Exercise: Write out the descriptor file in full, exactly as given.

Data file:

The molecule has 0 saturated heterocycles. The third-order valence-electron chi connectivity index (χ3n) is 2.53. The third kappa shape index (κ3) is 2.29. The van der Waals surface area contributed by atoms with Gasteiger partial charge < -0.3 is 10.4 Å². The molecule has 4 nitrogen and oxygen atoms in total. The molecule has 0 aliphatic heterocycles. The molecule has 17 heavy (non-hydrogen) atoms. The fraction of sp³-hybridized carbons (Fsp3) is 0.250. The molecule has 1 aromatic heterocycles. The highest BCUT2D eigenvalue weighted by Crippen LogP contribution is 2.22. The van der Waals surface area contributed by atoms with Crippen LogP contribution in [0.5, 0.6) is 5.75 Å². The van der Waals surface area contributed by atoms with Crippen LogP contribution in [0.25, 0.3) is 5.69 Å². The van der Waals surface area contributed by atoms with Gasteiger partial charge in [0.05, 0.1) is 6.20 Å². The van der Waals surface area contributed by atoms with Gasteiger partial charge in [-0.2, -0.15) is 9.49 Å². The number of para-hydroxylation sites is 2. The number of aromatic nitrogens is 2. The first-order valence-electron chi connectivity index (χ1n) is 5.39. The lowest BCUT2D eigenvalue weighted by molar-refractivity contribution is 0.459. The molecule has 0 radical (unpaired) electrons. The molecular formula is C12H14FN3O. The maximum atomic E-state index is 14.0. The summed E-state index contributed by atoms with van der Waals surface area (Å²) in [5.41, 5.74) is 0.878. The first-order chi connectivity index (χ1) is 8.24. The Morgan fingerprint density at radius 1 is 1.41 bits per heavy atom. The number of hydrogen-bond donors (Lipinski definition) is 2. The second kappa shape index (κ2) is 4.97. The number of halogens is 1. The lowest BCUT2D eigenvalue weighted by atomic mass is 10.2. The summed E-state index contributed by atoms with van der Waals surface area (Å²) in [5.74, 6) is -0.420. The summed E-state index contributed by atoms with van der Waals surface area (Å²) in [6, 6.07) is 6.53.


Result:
The molecule has 0 saturated heterocycles. The third-order valence-electron chi connectivity index (χ3n) is 2.53. The third kappa shape index (κ3) is 2.29. The van der Waals surface area contributed by atoms with Gasteiger partial charge < -0.3 is 10.4 Å². The molecule has 4 nitrogen and oxygen atoms in total. The molecule has 0 aliphatic heterocycles. The molecule has 17 heavy (non-hydrogen) atoms. The fraction of sp³-hybridized carbons (Fsp3) is 0.250. The molecule has 1 aromatic heterocycles. The highest BCUT2D eigenvalue weighted by Crippen LogP contribution is 2.22. The van der Waals surface area contributed by atoms with Crippen LogP contribution in [0.5, 0.6) is 5.75 Å². The van der Waals surface area contributed by atoms with Crippen LogP contribution in [0.25, 0.3) is 5.69 Å². The van der Waals surface area contributed by atoms with Gasteiger partial charge in [0.05, 0.1) is 6.20 Å². The van der Waals surface area contributed by atoms with Gasteiger partial charge in [-0.2, -0.15) is 9.49 Å². The number of para-hydroxylation sites is 2. The number of aromatic nitrogens is 2. The first-order valence-electron chi connectivity index (χ1n) is 5.39. The lowest BCUT2D eigenvalue weighted by molar-refractivity contribution is 0.459. The molecule has 0 radical (unpaired) electrons. The molecular formula is C12H14FN3O. The maximum atomic E-state index is 14.0. The summed E-state index contributed by atoms with van der Waals surface area (Å²) in [5.41, 5.74) is 0.878. The first-order chi connectivity index (χ1) is 8.24. The Morgan fingerprint density at radius 1 is 1.41 bits per heavy atom. The number of hydrogen-bond donors (Lipinski definition) is 2. The second kappa shape index (κ2) is 4.97. The number of halogens is 1. The lowest BCUT2D eigenvalue weighted by atomic mass is 10.2. The summed E-state index contributed by atoms with van der Waals surface area (Å²) in [5.74, 6) is -0.420. The summed E-state index contributed by atoms with van der Waals surface area (Å²) in [6, 6.07) is 6.53.